So what happened to the guys who so recently were the twinkling starry future of the Mariners… along with Saunders and Smoak, what about Brad Miller,  Dustin Ackley, Logan Morrison? Jesus Montero?

Remember? Sure, we remember when it was cool to walk along Poster Row in front of Safeco Field and see their names, like a little league team roster with pictures…

Brad, Michael, Logan, Kyle, Dustin, Justin, Justin,
Jesus! Jesus!

…which sounded a lot like what the fans were saying inside. The whole promising pack of them just couldn’t do much for the hometown team, and after a couple years most fans had had enough. As we know from our bibles, there is only one Jesus, and that’s all we’ve got left here in Seattle. Plus Kyle, and he’s looking more like a savior these days. But here we go now, in order of those posters along Dave Niehaus Boulevard…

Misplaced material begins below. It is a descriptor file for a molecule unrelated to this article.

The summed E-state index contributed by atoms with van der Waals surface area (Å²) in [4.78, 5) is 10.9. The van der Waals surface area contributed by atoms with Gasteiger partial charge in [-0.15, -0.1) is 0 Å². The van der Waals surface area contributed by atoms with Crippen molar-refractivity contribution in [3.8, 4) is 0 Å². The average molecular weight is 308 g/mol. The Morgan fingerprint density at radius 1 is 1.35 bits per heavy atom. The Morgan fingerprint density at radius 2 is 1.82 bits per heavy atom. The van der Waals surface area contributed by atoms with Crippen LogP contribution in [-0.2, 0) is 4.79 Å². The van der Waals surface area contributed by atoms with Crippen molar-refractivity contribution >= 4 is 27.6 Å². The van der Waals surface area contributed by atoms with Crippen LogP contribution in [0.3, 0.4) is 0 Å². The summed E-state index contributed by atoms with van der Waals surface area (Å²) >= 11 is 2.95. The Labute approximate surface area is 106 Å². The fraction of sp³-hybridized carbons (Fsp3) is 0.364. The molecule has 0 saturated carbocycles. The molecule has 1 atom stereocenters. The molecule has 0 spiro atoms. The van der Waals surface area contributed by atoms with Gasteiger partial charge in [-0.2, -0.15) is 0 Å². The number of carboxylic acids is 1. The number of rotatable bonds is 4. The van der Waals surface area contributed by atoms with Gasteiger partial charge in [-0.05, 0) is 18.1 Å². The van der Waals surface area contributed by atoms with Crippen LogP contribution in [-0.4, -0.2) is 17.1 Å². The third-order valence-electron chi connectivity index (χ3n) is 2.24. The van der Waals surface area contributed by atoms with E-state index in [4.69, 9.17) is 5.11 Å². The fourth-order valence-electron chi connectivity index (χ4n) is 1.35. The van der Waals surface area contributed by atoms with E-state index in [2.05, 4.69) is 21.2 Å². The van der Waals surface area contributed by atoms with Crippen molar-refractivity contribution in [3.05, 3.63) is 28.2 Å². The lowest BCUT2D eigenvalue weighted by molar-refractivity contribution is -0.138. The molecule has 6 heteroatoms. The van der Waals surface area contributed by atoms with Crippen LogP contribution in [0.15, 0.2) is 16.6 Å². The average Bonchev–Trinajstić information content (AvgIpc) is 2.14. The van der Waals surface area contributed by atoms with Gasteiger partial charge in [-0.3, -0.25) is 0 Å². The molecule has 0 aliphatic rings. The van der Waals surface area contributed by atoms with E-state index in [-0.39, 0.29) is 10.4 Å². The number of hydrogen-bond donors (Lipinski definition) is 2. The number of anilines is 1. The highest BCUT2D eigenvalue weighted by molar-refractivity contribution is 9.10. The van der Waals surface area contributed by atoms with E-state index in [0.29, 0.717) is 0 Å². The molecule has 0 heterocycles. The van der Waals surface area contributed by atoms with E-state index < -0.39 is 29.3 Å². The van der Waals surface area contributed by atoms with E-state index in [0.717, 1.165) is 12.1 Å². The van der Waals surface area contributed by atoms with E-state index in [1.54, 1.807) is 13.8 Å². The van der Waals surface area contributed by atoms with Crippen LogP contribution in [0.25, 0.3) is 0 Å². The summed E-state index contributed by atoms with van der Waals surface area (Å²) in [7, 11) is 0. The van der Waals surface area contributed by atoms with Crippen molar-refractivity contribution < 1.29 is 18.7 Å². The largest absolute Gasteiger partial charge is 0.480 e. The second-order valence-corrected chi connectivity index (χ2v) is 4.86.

• Brad Miller, Tampa Bay Devil Rays. This hyped up young man gets drafted in 2011, major league debut in 2013, all glorious expectations placed on his young head, and he clunks into a .248 in three seasons here, including a tiny .221 in 2014, and that’s when you started hearing the “Jesus, Jesus” after his name in the stands. Finally he’s shipped off to Tampa, where he suddenly bats… .243. Well he’s consistent. Still lookin’ for that groove. We got ourselves Boog Powell in the deal. No, not that one. This Boog Powell. Really, Herschel Mack Powell. Plus Nathan Karns and C.J. Riefenhauser.
  • Michael, having a great time in the playoffs.
  • Logan Morrison, Tampa Bay. After four years with Florida, he came to Seattle to be the first baseman we’ve always wanted… and it looked like that might happen, except for that pesky .225 average. So off LoMo went with Farquhar and Miller, leaving a horde of broken hearts in their wakes.